IFG is a common disorder of glucose metabolism, and is considered a state of prediabetes associated with increased risk of DM.10 It refers to a state in which blood glucose level after fasting is elevated, although the abnormality has not reached the threshold for a diagnosis of DM. Fasting plasma glucose levels are commonly used to confirm IFG. After fasting during night for minimum 8 hours, plasma glucose levels are measured. However, IFG definition and diagnosis criteria are not clear. There are different cutoff levels for diagnosis of IFG. The WHO uses the higher cutoff point than the ADA. According to the WHO, the lower cutoff point for IFG is 6.1 mmol/L, while the ADA reduced this level to 5.6 mmol/L in 2003.2,4 This reduction was made because patients with a fasting blood glucose level of between 5.6 and 6.1 mmol/L exhibit a higher prevalence of DM compared to people with a fasting blood glucose level lower than 5.6 mmol/L.11 This leads to confusion because both of the criteria are used for diagnosis in different stroke trials.
Impaired glucose tolerance
IGT is a prediabetic state of hyperglycemia that is associated with insulin resistance and increased risk of cardiovascular incident. IGT may precede DM type 2 by many years. IGT is also a risk factor for mortality. The risk of progression to diabetes and development of cardiovascular disease is greater than for IFG.12 IGT can be detected with oral glucose tolerance test. After fasting over night, a solution of 75 g glucose and 150 mL water is ingested and 2 hours after, glucose levels are measured.13 According to the criteria of the WHO and the ADA, IGT is diagnosed when 2-hour glucose level is between 140 to 199 mg per dL (7.8–11.0 mmol/L). Regarding IGT, the WHO and the ADA definitions are the same, unlike for IFG.
Levels of HbA1c are most frequently used as a diagnostic marker of chronic hyperglycemia in the evaluation of known DM patients. The glucose levels of the previous 3 months are reflected with this diagnostic tool. However, recently, the ADA, the International Diabetes Federation, and the European Association for the Study of Diabetes published a paper in which the use of HbA1c levels was recommended for the diagnosis of prediabetes. The advantage of HbA1c levels over fasting plasma glucose and 2-hour post load glucose in identifying prediabetes in a recent stroke patients is that it remains unaffected by the acute-phase glucose reaction.14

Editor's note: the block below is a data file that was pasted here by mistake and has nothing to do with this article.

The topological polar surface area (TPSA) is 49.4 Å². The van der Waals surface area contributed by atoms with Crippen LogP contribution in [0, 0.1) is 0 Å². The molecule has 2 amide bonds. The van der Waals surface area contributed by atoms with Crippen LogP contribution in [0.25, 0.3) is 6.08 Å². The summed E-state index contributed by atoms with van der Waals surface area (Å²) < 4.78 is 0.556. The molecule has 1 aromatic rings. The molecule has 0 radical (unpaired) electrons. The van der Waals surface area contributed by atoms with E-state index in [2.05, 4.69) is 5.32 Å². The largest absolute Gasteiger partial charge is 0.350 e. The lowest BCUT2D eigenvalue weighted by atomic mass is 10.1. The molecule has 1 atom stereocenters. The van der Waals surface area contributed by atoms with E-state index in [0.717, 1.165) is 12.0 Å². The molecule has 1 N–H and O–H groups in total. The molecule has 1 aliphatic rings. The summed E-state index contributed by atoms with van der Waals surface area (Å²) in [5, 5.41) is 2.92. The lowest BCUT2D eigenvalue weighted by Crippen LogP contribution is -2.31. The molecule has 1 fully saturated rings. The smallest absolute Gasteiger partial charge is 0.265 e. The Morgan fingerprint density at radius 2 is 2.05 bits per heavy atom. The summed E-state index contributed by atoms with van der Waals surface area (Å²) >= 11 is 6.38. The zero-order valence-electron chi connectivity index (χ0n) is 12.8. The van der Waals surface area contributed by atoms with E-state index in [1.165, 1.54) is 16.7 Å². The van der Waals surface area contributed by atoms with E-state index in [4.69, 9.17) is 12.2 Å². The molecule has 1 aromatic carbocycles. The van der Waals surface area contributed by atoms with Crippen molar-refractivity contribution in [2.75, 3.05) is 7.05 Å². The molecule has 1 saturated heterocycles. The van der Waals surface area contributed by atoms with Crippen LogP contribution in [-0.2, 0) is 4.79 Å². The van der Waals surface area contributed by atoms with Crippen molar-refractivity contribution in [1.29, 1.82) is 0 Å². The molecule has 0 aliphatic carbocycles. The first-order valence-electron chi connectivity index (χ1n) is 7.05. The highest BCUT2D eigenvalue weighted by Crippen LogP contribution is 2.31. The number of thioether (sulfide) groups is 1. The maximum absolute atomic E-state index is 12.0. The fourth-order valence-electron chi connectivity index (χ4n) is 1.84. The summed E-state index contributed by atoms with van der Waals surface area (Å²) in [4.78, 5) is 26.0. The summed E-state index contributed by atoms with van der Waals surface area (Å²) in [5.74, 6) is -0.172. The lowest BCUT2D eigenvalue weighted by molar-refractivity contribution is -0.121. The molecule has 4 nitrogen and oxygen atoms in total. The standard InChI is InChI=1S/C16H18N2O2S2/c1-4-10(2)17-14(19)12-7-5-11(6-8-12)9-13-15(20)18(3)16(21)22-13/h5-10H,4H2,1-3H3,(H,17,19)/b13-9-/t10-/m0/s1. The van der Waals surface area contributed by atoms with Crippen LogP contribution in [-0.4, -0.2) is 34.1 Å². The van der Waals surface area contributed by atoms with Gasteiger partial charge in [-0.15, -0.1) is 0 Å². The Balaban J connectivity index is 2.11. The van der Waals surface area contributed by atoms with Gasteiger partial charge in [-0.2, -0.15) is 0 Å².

The ADA recommends an HbA1c level over 6.5% as one of the criteria for the diagnosis of DM.1 Some prospective studies used HbA1c to predict progression to DM, showing strong relationship between values of HbA1c and subsequent DM. The majority of authors agree that it is reasonable to consider an HbA1c level range between 5.7% and 6.4% for identifying patients with prediabetes.15 Such patients and those with IGT and IFG must be informed of their increased risk for developing DM and cerebrovascular diseases and taught about effective treatments to lower their risks. Patients with HbA1c levels higher than 6% are considered to be at very high risk for developing DM.
The compliance among these 3 tests (fasting plasma glucose, 2-hour post load glucose, and HbA1c levels) is not 100%. Also, several studies showed that the use of fasting plasma glucose levels alone is not enough to detect prediabetes.6 Therefore, it is recommended, if possible, to use multiple diagnostic approach.
Prediabetes and stroke epidemiology
The WHO considers DM as one of the most common public health problems, which will strike a total population of 220 million worldwide in the next 5 years.16 On the other hand, prediabetes is called “America’s epidemic healthcare problem”, and current estimates indicate that about 1/3 of adults in the US have prediabetes, or approximately 80 million people. Also, the problem is that the majority of people with prediabetes are unaware of their risk of DM development. However, one must not forget that prediabetes epidemiology highly depends on the used diagnostic tool/method. Using IGT and IFG level-based criteria, about 10% of the adult people are in prediabetes state, whereas HbA1c-based criteria identify a significantly lower proportion of the population.5,17
According to some authors, there are 3 possibilities for people with prediabetes. About 1/3 of patients will develop DM type 2, the other third will remain unchanged, and the remaining 1/3 of cases may become normoglycemic.18 The prevalence of prediabetes in previously normoglycemic nondiabetic patients who suffered a recent TIA or an ischemic stroke is about 37%, ranging from 31% to 53% within the first 90 days after the vascular event (acute phase) and about 32% in the post-acute phase (ranging from 23% to 46%), which is obviously higher than in the overall population.6,19–21